The TAs increase employer contributions to 401k’s (from 6.4% to 10%) and to pensions and offer limited bonuses to retirees, but continue to deny workers hired after 2007 the pension plan or retiree healthcare. This means pensions will phase out as the remainder of the eligible workers retire. 401ks are not equivalent to high quality retiree healthcare benefits and pensions, especially given the skyrocketing costs of health and elder care.
Electric Vehicle Production, Plant Closures, & Job Security
Auto companies receive billions in federal loans to develop electric vehicle (EV) production. So far, the EV plants that have been built do not offer union jobs and benefits and are predominantly located in the South where labor laws and protections are notoriously weak. The UAW has taken up the fight for a “just transition” for auto workers that protects livelihoods, living standards, and union rights as the auto industry moves to EV production as part of the response to the climate crisis.
The tentative agreements with the Big 3 include provisions for EV plant workers to be represented under the national master contacts and win EV production work for UAW members at existing non-EV plants. However, EV sites would only be covered by the UAW agreements once the majority of workers there are UAW members. This does not guarantee immediate union rights for existing non-unionized EV plant workers or for all new plant hires once sites are in operation, but requires either enough UAW members to transfer to EV plants after conventional plant closures or the UAW to unionize the facilities from scratch. This “protects” union rights and jobs in name only.
The GM TA covers EV workers at Ultium Cells, a battery plant in Lordstown, Ohio, who voted overwhelmingly to unionize with the UAW last December. The GM terms also allow for former Lordstown Assembly Plant workers who’d been laid off to take jobs at Ultium and maintain UAW status, seniority, wages, and benefits.
The Stellantis TA provides workers with some union EV jobs. The company promises 1,000 EV positions at a future Belvidere battery plant set to open in 2028, on top of 5,000 new UAW positions promised to the union under the proposed terms. It also reopens the idle Belvidere assembly plant that the company had closed earlier this year; some of the 1,350 workers laid off in that closure will be able to return to their jobs.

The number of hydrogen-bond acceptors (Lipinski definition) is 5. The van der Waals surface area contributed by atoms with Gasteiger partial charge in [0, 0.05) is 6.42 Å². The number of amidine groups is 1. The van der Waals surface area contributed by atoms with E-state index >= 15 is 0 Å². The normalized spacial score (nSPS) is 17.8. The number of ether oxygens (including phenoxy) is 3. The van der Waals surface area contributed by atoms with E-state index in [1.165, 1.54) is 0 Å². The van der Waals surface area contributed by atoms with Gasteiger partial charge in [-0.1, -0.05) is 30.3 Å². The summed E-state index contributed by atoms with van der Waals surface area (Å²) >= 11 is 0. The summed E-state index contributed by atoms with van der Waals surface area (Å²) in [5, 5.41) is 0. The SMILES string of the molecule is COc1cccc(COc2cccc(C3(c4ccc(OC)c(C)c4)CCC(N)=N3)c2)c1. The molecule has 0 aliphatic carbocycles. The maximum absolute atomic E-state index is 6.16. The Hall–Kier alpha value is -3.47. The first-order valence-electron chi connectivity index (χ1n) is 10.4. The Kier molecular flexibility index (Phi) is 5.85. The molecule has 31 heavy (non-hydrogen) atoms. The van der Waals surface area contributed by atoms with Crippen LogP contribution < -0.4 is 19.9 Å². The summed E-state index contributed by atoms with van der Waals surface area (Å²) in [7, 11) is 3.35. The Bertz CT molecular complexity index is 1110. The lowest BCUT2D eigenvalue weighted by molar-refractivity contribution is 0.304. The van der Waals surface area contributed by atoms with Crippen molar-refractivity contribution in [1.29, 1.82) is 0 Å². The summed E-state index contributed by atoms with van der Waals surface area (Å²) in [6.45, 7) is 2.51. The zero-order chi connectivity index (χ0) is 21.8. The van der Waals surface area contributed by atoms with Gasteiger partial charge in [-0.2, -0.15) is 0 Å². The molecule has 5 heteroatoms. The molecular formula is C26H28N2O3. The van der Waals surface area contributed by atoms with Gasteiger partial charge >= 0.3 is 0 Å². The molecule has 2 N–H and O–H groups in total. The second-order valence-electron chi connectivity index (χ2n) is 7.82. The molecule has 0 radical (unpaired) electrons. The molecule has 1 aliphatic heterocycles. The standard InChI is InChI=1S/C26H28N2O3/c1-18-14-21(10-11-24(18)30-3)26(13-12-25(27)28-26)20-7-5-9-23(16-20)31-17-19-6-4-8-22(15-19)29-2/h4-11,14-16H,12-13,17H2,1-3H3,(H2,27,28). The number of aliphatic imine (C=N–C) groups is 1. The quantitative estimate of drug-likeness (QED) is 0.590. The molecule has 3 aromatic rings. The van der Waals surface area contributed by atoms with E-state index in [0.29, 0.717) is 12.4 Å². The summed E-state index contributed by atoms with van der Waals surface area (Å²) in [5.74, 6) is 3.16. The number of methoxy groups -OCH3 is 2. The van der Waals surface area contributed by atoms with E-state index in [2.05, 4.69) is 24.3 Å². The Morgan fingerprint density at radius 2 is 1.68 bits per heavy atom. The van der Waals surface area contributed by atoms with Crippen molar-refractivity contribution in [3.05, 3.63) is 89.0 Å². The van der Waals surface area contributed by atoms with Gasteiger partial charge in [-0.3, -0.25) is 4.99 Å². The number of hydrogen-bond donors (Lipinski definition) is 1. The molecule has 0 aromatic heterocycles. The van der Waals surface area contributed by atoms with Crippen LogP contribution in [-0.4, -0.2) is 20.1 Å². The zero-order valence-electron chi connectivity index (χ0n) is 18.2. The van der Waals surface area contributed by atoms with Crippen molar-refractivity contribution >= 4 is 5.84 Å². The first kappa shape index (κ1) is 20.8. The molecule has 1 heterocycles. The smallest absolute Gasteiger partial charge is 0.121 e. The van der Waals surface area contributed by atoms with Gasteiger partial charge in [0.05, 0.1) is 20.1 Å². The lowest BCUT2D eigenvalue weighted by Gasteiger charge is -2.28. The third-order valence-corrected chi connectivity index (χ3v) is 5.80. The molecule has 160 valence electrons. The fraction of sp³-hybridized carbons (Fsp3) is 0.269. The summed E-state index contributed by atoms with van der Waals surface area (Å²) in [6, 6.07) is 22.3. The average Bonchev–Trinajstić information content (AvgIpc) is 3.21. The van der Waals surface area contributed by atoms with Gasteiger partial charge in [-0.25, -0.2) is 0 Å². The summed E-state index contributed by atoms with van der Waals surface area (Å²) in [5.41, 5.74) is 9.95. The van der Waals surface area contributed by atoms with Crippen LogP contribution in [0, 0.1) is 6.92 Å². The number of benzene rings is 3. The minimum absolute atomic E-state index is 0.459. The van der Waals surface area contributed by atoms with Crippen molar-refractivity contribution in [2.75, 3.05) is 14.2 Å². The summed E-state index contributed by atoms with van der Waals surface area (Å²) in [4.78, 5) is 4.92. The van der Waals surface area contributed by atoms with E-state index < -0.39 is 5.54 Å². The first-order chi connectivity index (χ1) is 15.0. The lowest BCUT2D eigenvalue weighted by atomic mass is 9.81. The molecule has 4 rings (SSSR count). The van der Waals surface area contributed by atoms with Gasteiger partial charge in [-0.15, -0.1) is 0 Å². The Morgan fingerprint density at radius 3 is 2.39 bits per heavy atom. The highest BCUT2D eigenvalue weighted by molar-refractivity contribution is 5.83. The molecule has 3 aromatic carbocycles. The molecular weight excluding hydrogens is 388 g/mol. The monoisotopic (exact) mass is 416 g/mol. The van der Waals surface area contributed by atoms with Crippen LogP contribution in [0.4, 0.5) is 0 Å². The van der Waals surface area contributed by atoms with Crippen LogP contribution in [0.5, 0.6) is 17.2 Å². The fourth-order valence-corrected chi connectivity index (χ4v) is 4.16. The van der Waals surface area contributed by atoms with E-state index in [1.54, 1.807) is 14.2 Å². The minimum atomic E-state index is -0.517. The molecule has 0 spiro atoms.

However, the Stellantis TA also accepts the closure of 18 facilities nationwide. This includes 10 Parts Distribution Centers (PDCs) that would be consolidated into a handful of mega-hubs. The 5,600 workers at these 10 PDCs spent five weeks on picket lines. If the TA is ratified, they will either have to uproot their lives for UAW jobs elsewhere or be forced to quit and forfeit their union pay and benefits. Workplace closures and layoffs are not inevitable but an attempt by auto companies to cut jobs, union-bust, and drive down wages and benefits. The union leadership should not agree to closures and job cuts and instead fight to maintain them.
Shorter Work Week
The UAW called for a 32-hour work week with no reduction in pay. This is an important demand that unions have raised before. Shorter work weeks greatly improve workers’ quality of life, provide them more personal time, and improve safety. Fewer working hours with no cut in pay is a demand the labor movement has put forward in the past to combat understaffing and forced overtime, as well as to create new high-quality jobs for the unemployed. While the UAW raised the idea of a shorter work week, union leadership did not organize a serious fight for this change.
Vote No and Fight for More!
The current round of UAW negotiations exhibit recent positive changes. UAW members voted in a new president in March in the union’s first one-member-one-vote election. New union leadership carried through their promise to lead members out on strike. They bargained and struck against all three companies simultaneously and doubled weekly strike pay from $250 to $500. Negotiations were more visible for members and the public, with regular updates in social media. Negotiations were also linked to new union organizing of non-union auto companies.
But the brutal attacks on auto workers during the 2008-2009 auto bailouts—followed by over a decade of further layoffs, numerous plant closures, and plummeting wages and benefits— have set back UAW members in the auto industry. And they’re not alone: these blows are part of a 50-year trend of decreasing living standards. UAW members can be a crucial part of the fight for US workers to win back what we’ve lost, to make better gains in wages and benefits, and to save jobs. The current TAs are not enough.
The Independent Socialist Group urges UAW members to vote no in order to fight for more concessions from the Big 3 automakers. Ford, GM, and Stellantis reaped a combined $250 billion in profits during the last decade. It was UAW members’ work that created the value that generated astronomical profits for the corporate bosses. Labor creates all value, but management wasted $5 billion on stock buybacks in the past year and claim that wage increases will further raise vehicle prices—which the companies themselves increased by 30% over the last 4 years while clamping down on wages. Labor only amounts to 4-5% of the price of a car.
The UAW hasn’t thrown its full weight into battle against Ford, GM, and Stellantis. The vast majority of union workers at the Big 3 —100,000 of them, in fact— were left out of the strikes. These workers labored under expired contracts and ensured the employers’ profits while their union siblings fought for a better contract by withholding their labor. ISG calls upon the UAW to take an all-out approach and shut down all Big 3 worksites across the country in an effort to win stronger wage increases and more than the simple restoration of the 2007 contract terms. Big 3 CEOs now make $21-29 million a year, the equivalent of up to $557,000 per week. Meanwhile, workers struggle with homelessness and poverty wages that force them to work overtime or multiple jobs.